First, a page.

The constant refrain of Satan is ‘If you are the Son of God . . .’ – Is Jesus’ sense of Who he is, his identity just an illusion? . . . This perhaps is why we do not take Lent all that seriously – if at root it calls into question our sense of who we are . . . ‘Children of God’ what we call ourselves. Why would we want to call that into question?? Better surely to get on with our lives and hope it is true?? After all, my life is quite good, I’d rather not rock the boat . . .

Jesus of course was not the only one to go out into the desert, years later others followed, realising that the city had become a place of illusion. Seeking after God and thus rejecting all the comforts which they knew would distract them from Him. Abandoning distractions they saw deep into the reality of things. They were much sought out by those who wanted to live more truly as Children of God – ‘A disciple came to Abba Poemen and asked, ‘When Jesus said ‘he who is angry with his brother without a cause is in danger of judgement’ – what did he mean by “without a cause”’ The Father replied to him ‘If your brother angers you by his arrogance, and you are angry with him, you are angry without a cause, and if he gouges your eye out and cuts off your right hand, and you are angry with him, you are angry without a cause. but if he cuts you off from God, you have every right to be angry with him”

Those who are revealed through testing to be children of God are those who pray ‘Father forgive them for they know not what they do. Who see not the assault on themselves , but pray for mercy for the one who wounds them’

Such a saying destroys all our comfortable illusions about ourselves, our church and our Christian Life. It leaves us disillusioned, and that is the best way to start Lent. For only if we are so disillusioned might we set out together as a church determined to seek out the Life Of God. May God plant in us such holy disillusionment this Lent. May we have the courage to follow Jesus, to discover who we really are, and by God’s grace grow up into the fullness of him who fills everything in every way


Sermon for Ordinary 7 – (Epiphany 7) – Sunday February 23rd.

Sermon for Sunday 23rd February, 2014
Second before Lent, Year A (Ordinary Time 7)

Leviticus 19:1-2, 9-18
Psalm 119:33-40
1 Corinthians 3:10-23
Matthew 5:38-48

‘Do you not know who you are?’

Many of us, I am sure spend little or no time reading the book of Leviticus. Being in the Old Testament some of us have been led to believe that it is somewhat primitive, a heresy the church has had to combat ever since its earliest days. But listen again to these words we have just heard. As you listen hold in mind also the words of Jesus’ Sermon on the Mount which we have also heard announced to us.

You shall not go around as a slanderer among your people, and you shall not profit by the blood of your neighbor: I am the Lord. You shall not hate in your heart anyone of your kin; you shall reprove your neighbor, or you will incur guilt yourself. You shall not take vengeance or bear a grudge against any of your people, but you shall love your neighbor as yourself: I am the Lord.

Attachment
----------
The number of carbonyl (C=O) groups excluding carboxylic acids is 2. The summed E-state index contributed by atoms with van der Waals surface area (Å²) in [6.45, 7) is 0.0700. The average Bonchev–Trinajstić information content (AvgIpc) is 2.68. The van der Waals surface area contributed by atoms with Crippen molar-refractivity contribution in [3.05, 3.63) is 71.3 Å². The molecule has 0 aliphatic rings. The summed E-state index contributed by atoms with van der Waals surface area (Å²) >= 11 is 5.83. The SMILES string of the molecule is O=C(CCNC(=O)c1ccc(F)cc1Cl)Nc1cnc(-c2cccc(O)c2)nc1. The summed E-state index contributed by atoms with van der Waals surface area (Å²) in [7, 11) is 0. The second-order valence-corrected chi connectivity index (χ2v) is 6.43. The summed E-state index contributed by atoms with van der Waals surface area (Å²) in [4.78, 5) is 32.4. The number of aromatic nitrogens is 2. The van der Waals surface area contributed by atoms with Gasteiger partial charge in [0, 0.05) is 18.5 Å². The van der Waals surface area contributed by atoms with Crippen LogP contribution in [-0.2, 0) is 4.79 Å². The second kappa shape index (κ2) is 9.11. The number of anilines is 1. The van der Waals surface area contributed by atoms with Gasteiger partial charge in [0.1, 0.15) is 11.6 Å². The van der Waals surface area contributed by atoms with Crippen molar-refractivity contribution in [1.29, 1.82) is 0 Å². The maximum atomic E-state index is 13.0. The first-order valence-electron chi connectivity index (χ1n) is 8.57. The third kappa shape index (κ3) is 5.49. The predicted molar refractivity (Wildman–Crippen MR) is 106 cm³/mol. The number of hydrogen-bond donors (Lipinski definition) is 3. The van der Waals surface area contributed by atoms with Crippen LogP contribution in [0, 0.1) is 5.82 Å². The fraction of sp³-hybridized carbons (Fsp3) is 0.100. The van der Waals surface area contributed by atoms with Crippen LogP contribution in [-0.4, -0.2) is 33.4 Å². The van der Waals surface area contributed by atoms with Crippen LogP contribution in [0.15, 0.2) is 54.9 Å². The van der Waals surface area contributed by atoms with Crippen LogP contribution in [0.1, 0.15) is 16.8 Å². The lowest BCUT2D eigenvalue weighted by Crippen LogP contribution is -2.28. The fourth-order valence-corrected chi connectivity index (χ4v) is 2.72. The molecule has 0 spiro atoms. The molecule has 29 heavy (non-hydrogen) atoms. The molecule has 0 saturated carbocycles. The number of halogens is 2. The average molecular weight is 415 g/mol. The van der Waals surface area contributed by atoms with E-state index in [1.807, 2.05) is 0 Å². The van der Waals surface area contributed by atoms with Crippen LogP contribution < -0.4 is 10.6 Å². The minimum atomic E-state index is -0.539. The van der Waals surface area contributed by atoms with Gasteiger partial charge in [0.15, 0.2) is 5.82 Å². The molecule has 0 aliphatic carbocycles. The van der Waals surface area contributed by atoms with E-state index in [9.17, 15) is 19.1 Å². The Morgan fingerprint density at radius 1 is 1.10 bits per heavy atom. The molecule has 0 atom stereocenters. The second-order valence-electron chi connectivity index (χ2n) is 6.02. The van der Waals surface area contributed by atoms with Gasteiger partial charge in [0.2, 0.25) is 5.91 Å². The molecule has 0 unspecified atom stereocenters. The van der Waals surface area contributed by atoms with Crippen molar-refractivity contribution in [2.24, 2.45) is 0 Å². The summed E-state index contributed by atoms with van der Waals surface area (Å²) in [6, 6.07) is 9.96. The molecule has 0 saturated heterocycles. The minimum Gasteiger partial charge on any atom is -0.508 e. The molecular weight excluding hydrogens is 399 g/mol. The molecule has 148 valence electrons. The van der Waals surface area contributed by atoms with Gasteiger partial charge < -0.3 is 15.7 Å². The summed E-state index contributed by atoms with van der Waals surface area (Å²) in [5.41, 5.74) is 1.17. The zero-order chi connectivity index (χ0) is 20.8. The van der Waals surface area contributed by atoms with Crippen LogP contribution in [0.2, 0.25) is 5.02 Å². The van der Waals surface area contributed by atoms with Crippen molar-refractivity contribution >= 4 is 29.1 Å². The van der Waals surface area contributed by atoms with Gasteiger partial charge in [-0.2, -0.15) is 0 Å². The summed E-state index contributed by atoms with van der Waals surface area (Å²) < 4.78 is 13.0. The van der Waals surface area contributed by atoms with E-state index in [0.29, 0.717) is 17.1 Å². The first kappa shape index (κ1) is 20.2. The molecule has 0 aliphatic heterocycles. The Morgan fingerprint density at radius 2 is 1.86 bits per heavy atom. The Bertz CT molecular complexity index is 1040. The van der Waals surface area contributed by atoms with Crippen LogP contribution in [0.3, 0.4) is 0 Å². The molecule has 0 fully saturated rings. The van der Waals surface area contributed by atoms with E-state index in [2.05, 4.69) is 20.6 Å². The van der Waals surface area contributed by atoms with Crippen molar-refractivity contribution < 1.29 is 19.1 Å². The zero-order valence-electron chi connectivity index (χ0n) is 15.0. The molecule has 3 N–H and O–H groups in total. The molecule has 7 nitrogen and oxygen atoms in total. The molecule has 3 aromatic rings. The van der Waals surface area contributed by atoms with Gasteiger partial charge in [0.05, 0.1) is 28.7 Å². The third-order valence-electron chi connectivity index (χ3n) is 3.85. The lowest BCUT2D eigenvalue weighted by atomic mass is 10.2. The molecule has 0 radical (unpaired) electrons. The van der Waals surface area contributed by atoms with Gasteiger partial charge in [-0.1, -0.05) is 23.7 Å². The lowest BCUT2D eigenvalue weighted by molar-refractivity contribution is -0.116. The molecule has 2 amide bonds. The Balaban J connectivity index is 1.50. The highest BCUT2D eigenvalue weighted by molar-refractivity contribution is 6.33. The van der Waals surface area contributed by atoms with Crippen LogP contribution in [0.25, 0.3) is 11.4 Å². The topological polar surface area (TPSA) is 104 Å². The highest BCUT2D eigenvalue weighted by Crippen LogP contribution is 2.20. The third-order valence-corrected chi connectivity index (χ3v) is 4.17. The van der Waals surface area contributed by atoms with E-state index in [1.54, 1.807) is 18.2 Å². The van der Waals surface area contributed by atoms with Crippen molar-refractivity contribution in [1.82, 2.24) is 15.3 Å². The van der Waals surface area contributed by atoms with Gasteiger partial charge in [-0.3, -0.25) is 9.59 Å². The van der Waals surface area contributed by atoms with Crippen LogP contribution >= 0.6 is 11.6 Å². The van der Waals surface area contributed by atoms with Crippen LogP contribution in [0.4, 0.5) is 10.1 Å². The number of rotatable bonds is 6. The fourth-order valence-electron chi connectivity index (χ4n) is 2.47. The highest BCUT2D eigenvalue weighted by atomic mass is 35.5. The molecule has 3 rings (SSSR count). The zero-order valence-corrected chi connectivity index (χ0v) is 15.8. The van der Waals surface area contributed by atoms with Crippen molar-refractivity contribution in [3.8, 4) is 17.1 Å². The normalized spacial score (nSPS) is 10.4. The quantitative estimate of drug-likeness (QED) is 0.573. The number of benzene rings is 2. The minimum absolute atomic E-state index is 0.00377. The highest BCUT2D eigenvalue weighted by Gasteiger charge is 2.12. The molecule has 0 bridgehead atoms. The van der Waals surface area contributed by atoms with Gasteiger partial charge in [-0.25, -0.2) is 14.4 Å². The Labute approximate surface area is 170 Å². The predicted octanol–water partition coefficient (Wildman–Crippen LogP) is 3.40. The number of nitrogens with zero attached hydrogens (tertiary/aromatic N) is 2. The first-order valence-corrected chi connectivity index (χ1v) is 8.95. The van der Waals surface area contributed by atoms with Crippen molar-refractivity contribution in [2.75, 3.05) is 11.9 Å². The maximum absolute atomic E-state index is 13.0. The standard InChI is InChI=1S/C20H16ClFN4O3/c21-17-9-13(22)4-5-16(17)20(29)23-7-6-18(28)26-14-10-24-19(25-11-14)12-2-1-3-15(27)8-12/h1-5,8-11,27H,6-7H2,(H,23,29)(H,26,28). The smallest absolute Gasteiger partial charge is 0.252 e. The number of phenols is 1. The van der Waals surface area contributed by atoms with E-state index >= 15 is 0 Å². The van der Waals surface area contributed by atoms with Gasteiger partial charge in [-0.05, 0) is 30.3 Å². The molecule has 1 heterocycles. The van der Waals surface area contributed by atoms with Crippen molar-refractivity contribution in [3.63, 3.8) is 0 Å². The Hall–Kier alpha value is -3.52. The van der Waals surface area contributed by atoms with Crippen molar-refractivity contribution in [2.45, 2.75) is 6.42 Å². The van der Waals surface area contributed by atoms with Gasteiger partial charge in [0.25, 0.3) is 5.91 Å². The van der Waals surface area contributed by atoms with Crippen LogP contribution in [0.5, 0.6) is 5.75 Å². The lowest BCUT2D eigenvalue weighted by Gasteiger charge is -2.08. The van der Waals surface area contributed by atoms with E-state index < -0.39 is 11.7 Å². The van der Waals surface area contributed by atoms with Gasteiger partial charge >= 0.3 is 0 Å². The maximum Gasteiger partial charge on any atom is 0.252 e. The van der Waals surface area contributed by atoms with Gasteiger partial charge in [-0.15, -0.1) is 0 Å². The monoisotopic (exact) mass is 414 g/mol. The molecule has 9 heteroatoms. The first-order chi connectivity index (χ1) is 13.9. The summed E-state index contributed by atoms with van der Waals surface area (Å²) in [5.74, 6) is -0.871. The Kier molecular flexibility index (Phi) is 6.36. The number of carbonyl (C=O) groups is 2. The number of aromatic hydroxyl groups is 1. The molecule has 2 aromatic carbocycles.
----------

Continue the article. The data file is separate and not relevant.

‘You shall love your neighbour as yourself’ – Jesus introduces no new teaching when he declares this – He is reminding his own people of their roots, of their identity. We cannot understand who we are as Christians without a profound understanding of where we have come from – our Roots,  of Who we are. It is not possible to live as Children of God in the World without great confidence about that identity.

And knowing deeply who we are helps us better to grasp what seems to be the impossible teaching of Jesus. We listen to the words of the Gospel – ‘Do not resist an evil doer’ – ‘turn the other cheek’ – ‘Love your enemies and pray for those who persecute you’ – and almost always, almost without fail we qualify them. We hear the words of Jesus and either, as so many do, we dismiss them as a hopelessly unrealistic counsel of perfection, that doesn’t address our lives. Or hang grimly onto them in a horribly legalistic sense, but to fully comprehend, to grasp in the deepest sense the meaning of Jesus teaching, we need to know who we are.

And when I say ‘Who We are?’ I want again to emphasise that First We are the Body of Christ, and Only Secondly, individually members of it. That our Primary identity is as the people of God – again, if we do not understand this, then these texts become oppressive to us and they are not meant to be, indeed they are words of Liberation of an unimaginable order. For this is Always the truth of the words of Jesus.

But first I’d like to turn to Paul’s letter to the Corinthians where he is profoundly concerned with this question of identity, realizing that in truth everything springs from this. When he says ‘Do you not know . . .’ he is asking ‘Do you not know who you are?’ And Paul’s concern is for the Church, and how the church is built up as a body. This of course is a concern for us – building on the foundation which has been laid, how do we in our generation continue to build the church.

Paul has laid the foundation – he has made known the person of Jesus Christ, who is the Gospel. This is a matter of literally fundamental importance. The foundation is Jesus Christ. There are churches which say ‘we stand on the Bible’; or ‘we are a church of social action’; or ‘we are a spirit led church’. All of these good things, but secondary – they are not the foundation – the only foundation for a church can be Jesus Christ, crucified and Risen. We must even be careful when we say, we are a church founded ‘on the gospel’, for even in Paul’s time, there were many ‘gospels’ doing the rounds – not particularly written ones, but messages. Even the Roman Emperor proclaimed the Gospel of his reign. So saying ‘we are a Gospel church, a Good News Church’ is problematic as it then requires someone to ask ‘what is your Gospel?’ For The Foundation is no mere message, it IS Jesus Christ, Crucified, Risen and Ascended, who sits at the right hand of God and in whom all things hold together. He is the foundation of our Life – HE is the Vine – we are the branches. Apart from Him, apart from this foundation we are not a church. And in large part that is why we come together each Sunday – to hear His words, to share with him in the Feast of the Kingdom – his very life in bread and wine.